Executive Director of the Media Foundation for West Africa (MFWA), Sulemana Braimah, has described the reaction of Members of Parliament (MP) regarding the ongoing SIM card registration as a manifestation of a system of beneficiaries and victims.
According to him, the agitation of the Minority MPs concerning the flaws of the SIM card registration exercise against the complicit silence of the Majority MPs demonstrates a clear division.
Speaking on JoyNews’ Newsfile on Saturday, Mr Braimah said, “I think that what we are experiencing is a manifestation of a system that has basically segmented the population into beneficiaries and victims. And for those who are beneficiaries of the system, everything is fine.
“And those of us – and I’d like to consider myself in the category of victims – who are affected by the problems that are ongoing continue to cry. And once we’re into that cohort of beneficiaries and victims, I think the banter will continue to be there.”
His comments come on the back of protests from Minority MPs who say the ongoing SIM card registration scheduled to come to an end on Sunday, July 31, should be postponed.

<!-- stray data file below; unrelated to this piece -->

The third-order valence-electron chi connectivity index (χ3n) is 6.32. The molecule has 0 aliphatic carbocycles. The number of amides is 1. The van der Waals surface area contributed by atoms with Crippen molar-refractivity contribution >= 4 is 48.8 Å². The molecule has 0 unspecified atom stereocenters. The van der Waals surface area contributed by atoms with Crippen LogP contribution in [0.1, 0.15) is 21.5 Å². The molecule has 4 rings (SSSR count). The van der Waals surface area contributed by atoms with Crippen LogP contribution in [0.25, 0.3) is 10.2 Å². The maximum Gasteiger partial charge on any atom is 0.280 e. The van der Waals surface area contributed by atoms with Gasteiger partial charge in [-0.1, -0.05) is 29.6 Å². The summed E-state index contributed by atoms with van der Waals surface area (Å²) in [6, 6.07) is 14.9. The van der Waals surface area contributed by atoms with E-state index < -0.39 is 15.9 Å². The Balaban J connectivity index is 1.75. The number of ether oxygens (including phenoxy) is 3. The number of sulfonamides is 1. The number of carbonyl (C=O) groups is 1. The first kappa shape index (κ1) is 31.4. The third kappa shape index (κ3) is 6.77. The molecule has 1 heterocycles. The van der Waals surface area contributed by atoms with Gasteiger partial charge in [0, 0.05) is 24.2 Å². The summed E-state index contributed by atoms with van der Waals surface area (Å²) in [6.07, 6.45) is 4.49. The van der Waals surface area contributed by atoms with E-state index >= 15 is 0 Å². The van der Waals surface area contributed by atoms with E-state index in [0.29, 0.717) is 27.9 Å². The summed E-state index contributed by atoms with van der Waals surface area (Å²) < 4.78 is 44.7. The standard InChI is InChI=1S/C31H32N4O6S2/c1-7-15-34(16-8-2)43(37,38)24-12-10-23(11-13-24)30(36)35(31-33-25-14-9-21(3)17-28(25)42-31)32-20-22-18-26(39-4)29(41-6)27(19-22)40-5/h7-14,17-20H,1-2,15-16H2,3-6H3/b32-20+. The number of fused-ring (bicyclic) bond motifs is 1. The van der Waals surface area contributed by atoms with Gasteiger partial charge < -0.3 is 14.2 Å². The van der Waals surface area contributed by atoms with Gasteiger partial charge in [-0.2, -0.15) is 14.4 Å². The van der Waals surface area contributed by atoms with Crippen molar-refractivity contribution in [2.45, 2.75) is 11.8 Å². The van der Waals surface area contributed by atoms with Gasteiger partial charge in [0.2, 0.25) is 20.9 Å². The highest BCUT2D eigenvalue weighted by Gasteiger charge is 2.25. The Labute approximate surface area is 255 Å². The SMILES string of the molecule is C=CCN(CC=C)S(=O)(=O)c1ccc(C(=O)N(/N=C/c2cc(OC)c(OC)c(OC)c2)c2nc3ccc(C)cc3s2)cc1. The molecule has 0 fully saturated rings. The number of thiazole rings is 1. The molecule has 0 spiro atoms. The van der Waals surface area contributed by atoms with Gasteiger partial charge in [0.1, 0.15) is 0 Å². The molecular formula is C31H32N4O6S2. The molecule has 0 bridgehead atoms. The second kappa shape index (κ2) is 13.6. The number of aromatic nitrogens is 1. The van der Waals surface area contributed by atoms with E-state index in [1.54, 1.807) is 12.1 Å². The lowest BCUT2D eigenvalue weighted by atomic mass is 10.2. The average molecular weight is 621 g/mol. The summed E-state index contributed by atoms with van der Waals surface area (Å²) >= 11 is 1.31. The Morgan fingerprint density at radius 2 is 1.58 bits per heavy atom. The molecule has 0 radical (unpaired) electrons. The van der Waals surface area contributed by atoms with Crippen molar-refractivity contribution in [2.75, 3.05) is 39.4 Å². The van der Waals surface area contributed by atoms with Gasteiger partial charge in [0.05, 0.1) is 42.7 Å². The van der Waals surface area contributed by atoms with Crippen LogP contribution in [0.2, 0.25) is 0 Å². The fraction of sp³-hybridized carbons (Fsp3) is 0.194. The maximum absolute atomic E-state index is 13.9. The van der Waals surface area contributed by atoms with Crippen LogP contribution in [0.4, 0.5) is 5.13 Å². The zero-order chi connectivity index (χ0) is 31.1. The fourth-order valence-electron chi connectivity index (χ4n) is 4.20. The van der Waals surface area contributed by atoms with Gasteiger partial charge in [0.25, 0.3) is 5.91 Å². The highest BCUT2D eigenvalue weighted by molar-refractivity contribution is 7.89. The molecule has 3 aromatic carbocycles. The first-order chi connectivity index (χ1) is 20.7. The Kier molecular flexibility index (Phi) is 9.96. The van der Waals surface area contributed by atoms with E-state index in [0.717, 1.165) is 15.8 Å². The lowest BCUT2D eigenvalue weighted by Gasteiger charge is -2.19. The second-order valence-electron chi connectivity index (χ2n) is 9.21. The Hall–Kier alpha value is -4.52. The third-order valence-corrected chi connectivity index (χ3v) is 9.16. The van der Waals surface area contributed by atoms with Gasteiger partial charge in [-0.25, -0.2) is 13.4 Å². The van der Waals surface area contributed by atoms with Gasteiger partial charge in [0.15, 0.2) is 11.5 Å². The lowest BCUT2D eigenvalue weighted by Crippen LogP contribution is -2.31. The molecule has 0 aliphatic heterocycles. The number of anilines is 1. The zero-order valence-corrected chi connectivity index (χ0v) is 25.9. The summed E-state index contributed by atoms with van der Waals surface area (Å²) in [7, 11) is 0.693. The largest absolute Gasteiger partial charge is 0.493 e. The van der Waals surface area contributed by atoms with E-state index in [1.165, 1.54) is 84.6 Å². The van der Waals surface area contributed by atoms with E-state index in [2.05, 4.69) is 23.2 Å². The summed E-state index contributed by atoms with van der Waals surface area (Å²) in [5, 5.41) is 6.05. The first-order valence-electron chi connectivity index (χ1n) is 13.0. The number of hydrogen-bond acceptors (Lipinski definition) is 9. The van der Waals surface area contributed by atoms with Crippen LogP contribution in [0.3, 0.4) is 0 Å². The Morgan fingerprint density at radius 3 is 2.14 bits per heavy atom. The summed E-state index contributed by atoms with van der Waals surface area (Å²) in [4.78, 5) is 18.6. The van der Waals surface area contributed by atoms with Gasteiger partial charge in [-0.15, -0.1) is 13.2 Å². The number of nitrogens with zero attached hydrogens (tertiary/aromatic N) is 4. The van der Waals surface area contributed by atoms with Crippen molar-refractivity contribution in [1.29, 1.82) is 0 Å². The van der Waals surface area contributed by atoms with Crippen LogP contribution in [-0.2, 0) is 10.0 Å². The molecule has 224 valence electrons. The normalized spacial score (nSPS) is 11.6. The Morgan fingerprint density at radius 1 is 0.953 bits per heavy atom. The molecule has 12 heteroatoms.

This comes at a time when a large number of Ghanaians are yet to receive their Ghana cards from the National Identification Authority (NIA), without which their SIM cards cannot be registered.
Many Ghanaians besieged telecommunication outlets across the country in a desperate attempt to register their SIM cards ahead of the deadline on Sunday, July 31.
In an analysis by JoyNews, about 7.9m Ghanaians are expected to lose SIM cards by the deadline.
Already, there are calls on the government and the Communications Ministry to extend the deadline of the SIM card re-registration exercise expected to end on Sunday.
The Minority in Parliament has urged President Akufo-Addo to instruct the Sector Minister, Ursula Owusu-Ekuful, to postpone the deadline for yet another time.
The Mobile Money Agents Association of Ghana (MMAAG) has equally pleaded with the government and the Ministry to consider an extension of the exercise to January 2023.
Meanwhile, Mr Braimah further noted that attacks on journalists expecting them to be robot-like while reporting the frustration of the ordinary Ghanaian with the ongoing exercise is rather misplaced.
“And I believe those who may expect journalists to act like robots as you’re saying without emotions even though they know that journalists are supposed to hold the government accountable, I think that the fundamental role of the media is to play that watchdog role.
“And that watchdog role does not mean give people the opportunity to ventilate their concerns and so on and so forth but for you to be the mouthpiece of the ordinary people,” he said.